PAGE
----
this() won't change the order of initialization
Note that if an <init> method begins not by invoking a superclass's <init> method (a super() invocation), but instead by invoking another <init> method from the same class (a this() invocation), the order of instance variable initialization remains the same. You can have several this() invocations in a row if you wish. In other words, you could have an <init> method that invokes another with this(), and that <init> method invokes yet another with this(), and so on. But in the end, there will always be an <init> method with a super() invocation -- either an explicit super() invocation or a compiler-generated one. Since this() and super() are both always the first action a constructor takes, the instance variables will always be initialized in order from the base class on down.

In addition to the code for constructor invocations and constructor bodies, the Java compiler also places code for any initializers in the <init> method. If a class includes initializers, the code for them will be placed after the superclass method invocation but before the code for the constructor body, in every <init> method that begins with an explicit or implicit super() invocation. Code for initializers are not included as part of <init> methods that begin with a this() invocation. Because initializer code appears only in <init> methods that begin with a super() invocation, and not in those that begin with a this() invocation, the initializers for a class are guaranteed to be run only once for each new class creation. Because initializers appear after the super() invocation and before the code from the constructor's body, you can always be certain that initializers will have been run by the time any constructor code for that class is executed.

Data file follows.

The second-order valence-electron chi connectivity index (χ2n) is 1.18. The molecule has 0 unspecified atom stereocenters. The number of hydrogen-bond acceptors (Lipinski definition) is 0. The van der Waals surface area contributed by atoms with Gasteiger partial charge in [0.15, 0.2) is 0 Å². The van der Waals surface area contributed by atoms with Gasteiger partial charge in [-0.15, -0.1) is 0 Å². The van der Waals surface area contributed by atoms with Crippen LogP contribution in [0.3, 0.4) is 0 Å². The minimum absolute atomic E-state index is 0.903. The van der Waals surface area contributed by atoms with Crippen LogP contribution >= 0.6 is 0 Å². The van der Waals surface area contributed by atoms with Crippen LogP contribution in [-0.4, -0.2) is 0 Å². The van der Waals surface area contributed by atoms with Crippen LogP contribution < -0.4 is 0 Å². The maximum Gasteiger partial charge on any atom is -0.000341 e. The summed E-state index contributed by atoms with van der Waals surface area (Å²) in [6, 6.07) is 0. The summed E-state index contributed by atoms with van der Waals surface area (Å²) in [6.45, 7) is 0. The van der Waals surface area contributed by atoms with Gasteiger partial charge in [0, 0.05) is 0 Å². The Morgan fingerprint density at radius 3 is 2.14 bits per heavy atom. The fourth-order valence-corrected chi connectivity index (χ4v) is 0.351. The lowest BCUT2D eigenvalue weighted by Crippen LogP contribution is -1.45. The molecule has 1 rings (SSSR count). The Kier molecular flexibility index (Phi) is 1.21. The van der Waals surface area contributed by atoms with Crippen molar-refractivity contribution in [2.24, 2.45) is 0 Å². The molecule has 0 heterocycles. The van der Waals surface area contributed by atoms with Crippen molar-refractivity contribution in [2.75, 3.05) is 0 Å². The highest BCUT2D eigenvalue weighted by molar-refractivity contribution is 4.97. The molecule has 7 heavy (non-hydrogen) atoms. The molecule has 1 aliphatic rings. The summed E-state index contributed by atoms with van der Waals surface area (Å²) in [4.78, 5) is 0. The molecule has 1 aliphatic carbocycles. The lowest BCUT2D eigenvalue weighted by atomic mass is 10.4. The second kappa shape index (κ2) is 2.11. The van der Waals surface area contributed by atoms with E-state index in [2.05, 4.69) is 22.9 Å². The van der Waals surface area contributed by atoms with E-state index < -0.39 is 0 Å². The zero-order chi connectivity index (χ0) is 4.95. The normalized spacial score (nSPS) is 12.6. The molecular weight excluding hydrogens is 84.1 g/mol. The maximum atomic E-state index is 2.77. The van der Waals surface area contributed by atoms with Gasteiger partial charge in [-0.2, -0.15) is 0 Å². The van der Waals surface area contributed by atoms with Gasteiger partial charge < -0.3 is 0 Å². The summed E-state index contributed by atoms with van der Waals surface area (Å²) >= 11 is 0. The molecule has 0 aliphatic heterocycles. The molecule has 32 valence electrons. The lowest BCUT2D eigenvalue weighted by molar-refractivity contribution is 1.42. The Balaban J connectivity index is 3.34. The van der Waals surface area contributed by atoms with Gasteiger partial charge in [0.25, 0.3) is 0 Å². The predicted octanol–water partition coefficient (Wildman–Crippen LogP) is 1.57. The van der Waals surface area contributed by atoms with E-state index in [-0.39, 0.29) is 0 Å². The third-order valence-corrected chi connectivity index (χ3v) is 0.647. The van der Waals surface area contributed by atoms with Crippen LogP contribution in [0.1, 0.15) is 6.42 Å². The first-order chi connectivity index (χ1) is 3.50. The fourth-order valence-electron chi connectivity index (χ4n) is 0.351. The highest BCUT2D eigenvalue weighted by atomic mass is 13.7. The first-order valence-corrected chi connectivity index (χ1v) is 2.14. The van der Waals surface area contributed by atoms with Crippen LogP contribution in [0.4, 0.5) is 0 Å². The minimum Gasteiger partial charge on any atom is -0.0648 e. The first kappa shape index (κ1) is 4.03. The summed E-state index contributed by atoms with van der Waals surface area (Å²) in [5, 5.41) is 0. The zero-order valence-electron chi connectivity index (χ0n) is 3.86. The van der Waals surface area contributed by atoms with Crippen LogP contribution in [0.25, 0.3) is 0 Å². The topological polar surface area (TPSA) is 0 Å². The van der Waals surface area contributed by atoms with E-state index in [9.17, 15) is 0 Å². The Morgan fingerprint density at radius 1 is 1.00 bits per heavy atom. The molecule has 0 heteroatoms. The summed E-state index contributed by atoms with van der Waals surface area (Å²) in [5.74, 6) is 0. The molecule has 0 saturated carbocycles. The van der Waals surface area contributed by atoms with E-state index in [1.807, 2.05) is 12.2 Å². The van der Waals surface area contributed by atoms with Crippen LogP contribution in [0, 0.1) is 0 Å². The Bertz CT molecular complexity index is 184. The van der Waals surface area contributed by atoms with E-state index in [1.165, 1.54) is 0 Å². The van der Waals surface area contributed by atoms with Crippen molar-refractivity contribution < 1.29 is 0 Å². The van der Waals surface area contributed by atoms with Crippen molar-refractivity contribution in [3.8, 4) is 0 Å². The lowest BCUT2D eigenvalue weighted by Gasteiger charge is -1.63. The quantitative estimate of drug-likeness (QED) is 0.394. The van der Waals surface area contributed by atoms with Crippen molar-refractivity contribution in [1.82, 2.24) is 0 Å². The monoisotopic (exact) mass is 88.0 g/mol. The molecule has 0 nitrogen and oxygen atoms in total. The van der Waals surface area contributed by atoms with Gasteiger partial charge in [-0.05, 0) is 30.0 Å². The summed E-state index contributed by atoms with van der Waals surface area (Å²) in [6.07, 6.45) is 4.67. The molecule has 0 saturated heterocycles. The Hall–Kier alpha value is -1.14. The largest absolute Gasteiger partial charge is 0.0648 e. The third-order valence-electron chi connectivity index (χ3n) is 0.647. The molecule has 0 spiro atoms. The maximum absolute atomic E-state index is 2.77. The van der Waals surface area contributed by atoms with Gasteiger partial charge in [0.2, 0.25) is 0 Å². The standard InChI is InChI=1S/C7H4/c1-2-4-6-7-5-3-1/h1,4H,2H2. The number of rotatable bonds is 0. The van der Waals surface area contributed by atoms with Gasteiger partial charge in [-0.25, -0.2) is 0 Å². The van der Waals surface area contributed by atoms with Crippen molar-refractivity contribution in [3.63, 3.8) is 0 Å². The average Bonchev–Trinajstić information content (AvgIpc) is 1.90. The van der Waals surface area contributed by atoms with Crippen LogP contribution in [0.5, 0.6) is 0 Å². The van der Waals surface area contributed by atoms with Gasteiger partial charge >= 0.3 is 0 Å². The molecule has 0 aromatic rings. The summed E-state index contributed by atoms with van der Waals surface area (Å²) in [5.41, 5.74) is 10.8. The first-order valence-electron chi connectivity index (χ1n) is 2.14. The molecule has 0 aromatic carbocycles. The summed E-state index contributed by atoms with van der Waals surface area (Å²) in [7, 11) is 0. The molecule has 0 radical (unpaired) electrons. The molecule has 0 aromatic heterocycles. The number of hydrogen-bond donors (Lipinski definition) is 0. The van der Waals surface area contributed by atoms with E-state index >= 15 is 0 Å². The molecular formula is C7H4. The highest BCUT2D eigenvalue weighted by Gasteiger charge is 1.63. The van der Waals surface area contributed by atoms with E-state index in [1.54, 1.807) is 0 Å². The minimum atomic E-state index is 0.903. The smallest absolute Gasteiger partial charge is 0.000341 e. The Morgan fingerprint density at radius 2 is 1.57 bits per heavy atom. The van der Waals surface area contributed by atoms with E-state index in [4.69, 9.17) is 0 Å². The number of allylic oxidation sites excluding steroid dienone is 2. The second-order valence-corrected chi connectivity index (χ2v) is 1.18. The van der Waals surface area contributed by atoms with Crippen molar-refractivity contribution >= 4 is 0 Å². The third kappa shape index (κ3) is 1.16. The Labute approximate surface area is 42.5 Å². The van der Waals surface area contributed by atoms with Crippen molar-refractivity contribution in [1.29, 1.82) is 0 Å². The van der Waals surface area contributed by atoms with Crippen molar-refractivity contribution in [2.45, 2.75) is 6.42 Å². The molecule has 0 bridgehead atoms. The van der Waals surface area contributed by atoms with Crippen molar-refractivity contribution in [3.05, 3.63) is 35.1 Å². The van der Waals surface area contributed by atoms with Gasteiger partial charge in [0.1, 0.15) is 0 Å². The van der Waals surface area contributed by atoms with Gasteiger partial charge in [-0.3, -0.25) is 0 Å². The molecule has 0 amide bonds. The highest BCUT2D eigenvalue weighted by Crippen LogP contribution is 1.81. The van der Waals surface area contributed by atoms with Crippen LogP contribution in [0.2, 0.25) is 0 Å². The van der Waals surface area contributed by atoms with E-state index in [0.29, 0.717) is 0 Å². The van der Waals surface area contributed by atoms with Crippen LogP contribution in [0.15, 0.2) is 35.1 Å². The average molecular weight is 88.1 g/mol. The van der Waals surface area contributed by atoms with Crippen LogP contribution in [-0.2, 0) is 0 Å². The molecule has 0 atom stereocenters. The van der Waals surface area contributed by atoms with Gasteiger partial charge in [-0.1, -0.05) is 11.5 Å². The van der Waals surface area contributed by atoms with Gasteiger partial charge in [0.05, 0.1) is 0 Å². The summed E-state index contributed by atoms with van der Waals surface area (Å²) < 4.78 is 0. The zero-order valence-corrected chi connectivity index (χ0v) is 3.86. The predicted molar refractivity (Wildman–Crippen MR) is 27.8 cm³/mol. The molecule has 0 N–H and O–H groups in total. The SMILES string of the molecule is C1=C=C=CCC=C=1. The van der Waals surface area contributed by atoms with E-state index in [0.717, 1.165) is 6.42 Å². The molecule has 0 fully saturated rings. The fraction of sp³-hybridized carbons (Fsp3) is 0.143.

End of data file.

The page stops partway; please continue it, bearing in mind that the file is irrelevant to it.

Calling subclassed methods from constructors
The strict ordering of instance variable initialization enforced by the Java compiler is, in part, an effort to ensure that during the initialization process, instance variables are never used before they have been initialized to their proper initial values. As illustrated earlier in this article, however, the rules of ordering are not bulletproof. There are ways you can use an instance variable during initialization before it has been initialized to its proper value, while it still has its default value. In the case of instance variable initializers, you can invoke a method that uses a variable declared textually after the variable being initialized. Another way to use an instance variable before it has been properly initialized is to invoke a method from a superclass initializer or constructor that uses instance variables in a subclass.

Unlike C++, which treats the invocation of virtual functions from constructors specially, Java methods invoked from <init> methods behave the same as if they were invoked from any method. If <init> in a superclass invokes a method that has been overridden in a subclass, the subclass's implementation of that method will run. If the subclass's method implementation uses instance variables explicitly declared in the subclass, those variables will still have their default initial values.

You should be careful when you invoke methods from initializers or constructors, because you can end up using instance variables before they've been properly initialized -- while they still have their default initial values. It is fine to use variables while they still have their default initial values, so long as it is the result you are aiming for. If you invoke non-private methods from initializers and constructors, remember that later some other programmer could come along, extend your class, and override those methods, thereby thwarting your grand initialization scheme.